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The Humanure Handbook: A Guide to Composting Human Manure, 2nd edition

Acquiring the Cover Materials Without proper cover materials in adequate quantities, the humanure compost toilet will not work. Rotted leaves are ideal for humanure toilets. Contact your municipality to see if such a source of organic material is available to you. Avoid wood chips or wood shavings as these do not compost well.

Cover materials should not be wet. They should have a basic carbon content from stems and leaves and other plant cellulose byproducts. Again, the simple rule when using cover material is if the compost that is covered smells unpleasant, it needs more cover material. Cover until there is no bad odor.

Green Technology Research : Canine Compost

How To Build a Compost Bin A simple compost bin is four pallets set on edge and tied together in a square. More permanent bins involve posts and boards. If the top of the compost is accessible to chickens, dogs, etc. A square piece of loose wire fence is easily removed when adding compost to the pile.


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The compost bin itself can be built from pallets, scrap wood, wire mesh, stacked bales of hay or straw, other recycled materials, or even masonry materials such as block, brick or stone. Do not use lumber that is treated with chemicals. A humanure toilet system can be used in the same location for generations.

The most serious composters will construct a permanent bin. A minimum three bin system is recommended. One bin is filled for a year and then left to age. Another bin is filled for a year while the first bin ages. The first bin is gradually emptied as the second bin nears filling.

By the time the second bin is full, the first bin is empty and the cycle starts again. A roof over the third bin can be used for rain water collection, with the water being conveniently used for cleaning compost toilet receptacles. A water collection system must be drained during freezing weather. Watch a YouTube Video showing a three-chambered compost bin:.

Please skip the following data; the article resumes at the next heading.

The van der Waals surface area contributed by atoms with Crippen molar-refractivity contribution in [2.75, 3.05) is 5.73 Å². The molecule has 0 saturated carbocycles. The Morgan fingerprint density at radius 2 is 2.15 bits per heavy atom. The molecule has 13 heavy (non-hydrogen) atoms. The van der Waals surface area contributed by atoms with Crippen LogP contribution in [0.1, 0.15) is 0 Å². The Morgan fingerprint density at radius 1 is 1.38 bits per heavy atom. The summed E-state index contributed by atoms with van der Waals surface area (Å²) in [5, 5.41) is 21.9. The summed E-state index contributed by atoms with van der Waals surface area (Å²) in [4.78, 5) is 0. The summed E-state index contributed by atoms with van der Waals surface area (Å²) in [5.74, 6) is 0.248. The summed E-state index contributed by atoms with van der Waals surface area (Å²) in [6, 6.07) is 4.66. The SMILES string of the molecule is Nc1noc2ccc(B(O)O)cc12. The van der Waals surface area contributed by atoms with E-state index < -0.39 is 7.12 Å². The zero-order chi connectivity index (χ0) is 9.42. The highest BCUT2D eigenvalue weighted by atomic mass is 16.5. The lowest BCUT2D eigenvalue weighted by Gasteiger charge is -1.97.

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In such as scenario, the humanure toilet receptacles, full and covered with snug lids, are collected from homes, toilet stalls and even apartments, perhaps daily or weekly, and are taken to a composting site. Such systems have been employed throughout the USA at various venues such as music festivals and other gatherings where humanure is collected on a daily basis and composted on-site along with food scraps and other organic material.

The toilet users are not the composters. The collection and composting is done by a trained crew. Video footage of such systems can be seen at HumanureHandbook. Javascript is not enabled in your browser. Enabling JavaScript in your browser will allow you to experience all the features of our site. Learn how to enable JavaScript on your browser. There are almost seven billion defecating people on planet Earth, but few who have any clue about how to constructively handle the burgeoning mountain of human crap. This new edition of The Humanure Handbook is:. Joseph Jenkins is an internationally recognized slate roofing expert with a penchant for environmental and social justice issues.

Crap happens 2. Waste not want not 3. Microhusbandry 4. Deep shit 5. A day in the life of a turd 6. Composting toilets and systems 7. Worms and disease 8. The tao of compost 9. Graywater systems The end is near Temperature conversions Glossary. See All Customer Reviews. If your book order is heavy or oversized, we may contact you to let you know extra shipping is required.